Jerusalem and Other Holy Places as Foci of Multireligious and Ideological Confrontation brings together the papers that were read at an international conference at the Schechter Institute in Jerusalem in May 2018. The contributions to this volume develop a multi-disciplinary perspective on holy places and their development, rhetorical force, and oft-contested nature. Through a particular focus on Jerusalem, this volume demonstrates the variety in the study of holy places, as well as the flexibility of geographic and historical aspects of holiness.
Space and Religious Hierarchy in Ibn al-Qayyim’s Aḥkām ahl al-dhimma
Antonia Bosanquet’s Minding Their Place is the first full-length study of Ibn al-Qayyim’s (d. 751/1350) collection of rulings relating to non-Muslim subjects, Aḥkām ahl al-dhimma. It offers a detailed study of the structure, content and authorial method of the work, arguing that it represents the author’s personal composition rather than a synthesis of medieval rulings, as it has often been understood. On this basis, Antonia Bosanquet analyses how Ibn al-Qayyim’s presentation of rulings in Aḥkām ahl al-dhimma uses space to convey his view of religious hierarchy. She considers his answer to the question of whether non-Muslims have a place in the Abode of Islam, how this is defined and how his definition contributes to Ibn al-Qayyim’s broader theological world-view.
From the early phases of modern missions, Christian missionaries supported many humanitarian activities, mostly framed as subservient to the preaching of Christianity. This anthology contributes to a historically grounded understanding of the complex relationship between Christian missions and the roots of humanitarianism and its contemporary uses in a Middle Eastern context. Contributions focus on ideologies, rhetoric, and practices of missionaries and their apostolates towards humanitarianism, from the mid-19th century Middle East crises, examining different missionaries, their society’s worldview and their networks in various areas of the Middle East. In the early 20th century Christian missions increasingly paid more attention to organisation and bureaucratisation (‘rationalisation’), and media became more important to their work. The volume analyses how non-missionaries took over, to a certain extent, the aims and organisations of the missionaries as to humanitarianism. It seeks to discover and retrace such ‘entangled histories’ for the first time in an integral perspective.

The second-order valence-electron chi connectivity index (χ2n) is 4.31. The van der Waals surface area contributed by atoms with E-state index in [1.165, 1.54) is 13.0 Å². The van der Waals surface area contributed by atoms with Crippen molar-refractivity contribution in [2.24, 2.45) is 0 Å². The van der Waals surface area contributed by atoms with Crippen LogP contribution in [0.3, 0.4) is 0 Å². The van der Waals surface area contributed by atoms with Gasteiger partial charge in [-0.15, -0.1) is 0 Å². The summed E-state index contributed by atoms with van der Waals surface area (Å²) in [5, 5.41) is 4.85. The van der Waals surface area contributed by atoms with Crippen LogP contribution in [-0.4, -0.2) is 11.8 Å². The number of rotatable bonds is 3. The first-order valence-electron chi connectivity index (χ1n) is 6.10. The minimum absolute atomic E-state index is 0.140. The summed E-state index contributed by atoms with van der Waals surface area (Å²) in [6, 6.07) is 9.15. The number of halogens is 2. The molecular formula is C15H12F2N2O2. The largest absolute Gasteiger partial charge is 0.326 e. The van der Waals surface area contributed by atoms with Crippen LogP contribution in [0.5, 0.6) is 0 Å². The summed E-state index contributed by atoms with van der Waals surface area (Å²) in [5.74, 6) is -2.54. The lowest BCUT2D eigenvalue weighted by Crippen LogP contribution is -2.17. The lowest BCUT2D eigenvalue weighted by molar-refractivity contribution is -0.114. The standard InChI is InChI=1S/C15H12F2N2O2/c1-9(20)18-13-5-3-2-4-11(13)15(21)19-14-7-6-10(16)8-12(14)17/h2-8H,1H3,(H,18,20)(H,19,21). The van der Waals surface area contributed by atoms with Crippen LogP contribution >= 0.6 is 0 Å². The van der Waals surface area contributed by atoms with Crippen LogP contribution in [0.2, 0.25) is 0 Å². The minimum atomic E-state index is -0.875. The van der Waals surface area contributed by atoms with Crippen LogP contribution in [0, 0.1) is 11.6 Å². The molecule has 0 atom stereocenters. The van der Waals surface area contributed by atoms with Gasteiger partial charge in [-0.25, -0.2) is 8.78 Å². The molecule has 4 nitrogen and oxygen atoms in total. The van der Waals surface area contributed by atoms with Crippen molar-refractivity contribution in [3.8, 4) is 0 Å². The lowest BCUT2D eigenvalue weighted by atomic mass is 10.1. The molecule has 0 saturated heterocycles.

Contributors include: Beth Baron, Philippe Bourmaud, Seija Jalagin, Nazan Maksudyan, Michael Marten, Heleen (L.) Murre-van den Berg, Inger Marie Okkenhaug, Idir Ouahes, Maria Chiara Rioli, Karène Sanchez Summerer, Bertrand Taithe, and Chantal Verdeil
Newly Discovered Hebrew Binding Fragments in Context. European Genizah Texts and Studies, Volume 5
This volume includes contributions presented at two conferences, in Mainz and Jerusalem, and presents new discoveries of binding fragments in several European libraries and archives and abroad. It presents newly discovered texts with unknown Jewish writings from the Middle Ages and analyses fragments of well-known texts, such as textual witnesses of Midrashim. One chapter overviews recent discoveries in certain collections, some of them far beyond the geographical horizon of the original project, but certainly all of European origin. Other chapters study palaeographical and codicological issues of manuscript fragments and Ashkenazic inscriptions. A final article refers to the beginnings of scholarly interest in Hebrew binding fragments in Germany and sheds light on the part played by Christian Hebraists in its development.